Pulse Logic

Electrical signaling in the nervous system was, according to legend, discovered during a demonstration given by Luigi Galvani to a class in the late 18th century. While Master Galvani was dissecting a frog, an electrostatic generator (which discharged electric sparks) was being played with by a bored student. Each time he drew a spark, the frog's leg (held in a forceps by Galvani) twitched. Galvani pursued this curious observation and published his treatise on Animal Electricity in 1791. Galvani felt that animal electricity was the material of excitation of nerves and of the contraction of muscles. Only after his death did his followers demonstrate that animals indeed generated their own electrical currents, rather than merely responding to applied electricity (Freeman, 1972).

The development of the microelectrode and appropriate electronic support equipment after 1940 revealed discrete electrical nerve impulses to be ubiquitous throughout the central and peripheral nervous systems. Electrophysiological techniques afforded an approach to complex problems by recording the activity of individual cells or small groups of cells. For example, the neural events involved in perception of touch were studied by recording signals from a neuron that terminates in the skin and whose function-touch sensation-was unambiguous. These signals consist of brief electrical pulses about 0.1 volt in amplitude, they last for about one millisecond, and they move along nerves at a speed up to 120 meters per second. Electrophysiological pulses within "Sherringtonian centers" had been correlated with appropriate forms of behavior, for example bursts of firings of neurons in medullary reticular formation were related to breathing. Neural activity was conceptually limited to actuation of information stored in specific neural regions. Newer approaches introduced the possibilities of encoding by dynamic neural firing patterns.

In 1943 McCulloch and Pitts proposed that neurons might be approximately described by the following assumptions: 1) the output activity of a neuron is an "all or none" process, 2) a certain number of input synapses must be excited within a brief period to excite the neuron's output, and 3) the only significant delay within the nervous system is synaptic delay. These "McCulloch-Pitts neurons" connected in networks could, in theory, perform any computation. Behaviorally significant information ("psychons") were conceived as action potential patterns in single neurons much like mass discharge in "centers" had been previously considered. A finer structure of neural information processing was perceived.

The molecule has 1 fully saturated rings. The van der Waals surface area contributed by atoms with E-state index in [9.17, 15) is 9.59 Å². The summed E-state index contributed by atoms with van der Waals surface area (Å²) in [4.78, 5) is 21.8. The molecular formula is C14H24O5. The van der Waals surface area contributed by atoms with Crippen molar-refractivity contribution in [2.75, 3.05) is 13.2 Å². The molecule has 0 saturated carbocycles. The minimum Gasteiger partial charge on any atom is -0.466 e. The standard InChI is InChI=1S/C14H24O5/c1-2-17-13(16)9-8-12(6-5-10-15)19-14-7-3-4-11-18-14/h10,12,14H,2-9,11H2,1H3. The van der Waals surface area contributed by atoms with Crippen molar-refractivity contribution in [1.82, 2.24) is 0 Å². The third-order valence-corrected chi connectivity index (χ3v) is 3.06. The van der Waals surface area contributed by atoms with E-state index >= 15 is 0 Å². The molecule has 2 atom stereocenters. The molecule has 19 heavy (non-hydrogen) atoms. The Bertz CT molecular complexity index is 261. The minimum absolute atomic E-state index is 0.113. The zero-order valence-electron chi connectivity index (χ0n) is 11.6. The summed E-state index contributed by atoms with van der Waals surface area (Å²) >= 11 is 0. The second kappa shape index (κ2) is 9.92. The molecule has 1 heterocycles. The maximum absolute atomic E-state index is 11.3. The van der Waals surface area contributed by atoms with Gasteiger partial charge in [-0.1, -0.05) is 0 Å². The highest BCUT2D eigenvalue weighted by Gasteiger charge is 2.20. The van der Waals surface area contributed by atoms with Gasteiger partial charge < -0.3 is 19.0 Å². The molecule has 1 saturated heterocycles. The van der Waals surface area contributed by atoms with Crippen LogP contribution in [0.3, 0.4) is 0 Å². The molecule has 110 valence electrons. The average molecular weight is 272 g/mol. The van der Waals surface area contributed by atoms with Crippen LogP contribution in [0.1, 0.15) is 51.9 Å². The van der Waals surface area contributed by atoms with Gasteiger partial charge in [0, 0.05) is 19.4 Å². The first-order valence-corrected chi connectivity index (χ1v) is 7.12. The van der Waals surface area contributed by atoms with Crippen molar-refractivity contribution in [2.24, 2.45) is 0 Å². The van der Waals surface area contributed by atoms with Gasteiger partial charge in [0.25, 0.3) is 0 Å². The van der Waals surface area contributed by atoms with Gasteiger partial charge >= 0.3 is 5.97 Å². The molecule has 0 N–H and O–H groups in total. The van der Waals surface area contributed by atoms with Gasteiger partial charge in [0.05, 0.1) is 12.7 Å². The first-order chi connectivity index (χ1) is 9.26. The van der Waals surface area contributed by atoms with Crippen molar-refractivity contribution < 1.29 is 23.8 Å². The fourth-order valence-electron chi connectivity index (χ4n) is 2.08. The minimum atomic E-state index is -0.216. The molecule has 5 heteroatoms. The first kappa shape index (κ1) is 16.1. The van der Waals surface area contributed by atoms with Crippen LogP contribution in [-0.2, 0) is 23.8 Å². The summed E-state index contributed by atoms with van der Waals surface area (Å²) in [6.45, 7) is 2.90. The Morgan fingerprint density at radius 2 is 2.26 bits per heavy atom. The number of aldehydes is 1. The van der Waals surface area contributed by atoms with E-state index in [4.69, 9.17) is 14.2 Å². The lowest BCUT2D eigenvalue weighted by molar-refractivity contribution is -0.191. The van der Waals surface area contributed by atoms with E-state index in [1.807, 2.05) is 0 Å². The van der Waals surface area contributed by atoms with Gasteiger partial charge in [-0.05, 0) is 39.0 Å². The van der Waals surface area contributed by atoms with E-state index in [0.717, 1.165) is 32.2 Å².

All or none action potentials which were the central element of pulse logic are relatively new over the course of evolution compared to graded wave-like events which occur in more primitive nerve nets. In the olfactory bulb, granule cells have no axons and do not generate extracellularly detectable action potentials at all. Thus the nerve impulse is not the only basis for transmission either between neurons or within neurons. What is the basic substrate of information transfer and processing within the nervous system? McCulloch (1943) considered:

... Why have I chosen to quantize in nervous impulses? ... If we think (of the brain) in terms of its ultimate particles, one might split this at the level of the atoms or one might split this at the level of the neurons and so on. The question is at what level can one split the behavior so as to define a set of units in terms of which to work? And obviously the nervous impulse at the level of the neuron is a fairly nice unit for working ... . But what I'm looking for is something that will perform a logical task. I'd like a thing that has a grain and I'd like to take that grain as my unit.

The grain which would explain information processing within all eukaryotic systems is the dynamic activity of subunits within cytoskeletal proteins. McCulloch, Pitts and others had guessed that information was coded in the pattern and sequence of nerve impulses somewhat like Morse code in telegraph lines. However, Adrian showed in 1947 that the frequency of firing in a nerve cell is a quantitative measure of the intensity of the stimulus. When skin is pressed, the stronger the pressure applied to the skin, the higher the frequency and the better maintained the firing of the cell. Frequency coding appears limited to information about the intensity of a stimulus and impulses in a given cell appear identical with those in other nerve cells. The significance and meaning are quite specific for each cell; for example skin sensory neurons indicate that a particular part of the skin has been pressed. Although there appears to be no reason why a great deal of information could not be conveyed by any predetermined signal including a code made up of different frequencies, the frequency or pattern of discharges do not appear to stand on their own as qualitative information. Following this recognition, the meaning of a signal became attributed to origins and destinations of the nerve fibers which convey it: "connectionism." The importance of connections is exemplified by sensations of light produced by nonvisual stimulation of the eyeball, or the phantom limb phenomenon in which an amputee may have sensation of a limb long since removed. In each case, mental representation is determined by the location of stimulation.

McCulloch and Pitts elaborated their model by adding a term which included the possibility that a firing decision might depend on inputs of times more remote than the synaptic delay period (dendritic memory) and by considering circular neural networks: closed pathways with logical feedback and reverberation. Thus pulse logic evolved into connectionism and neural networks as media of neural information representation.

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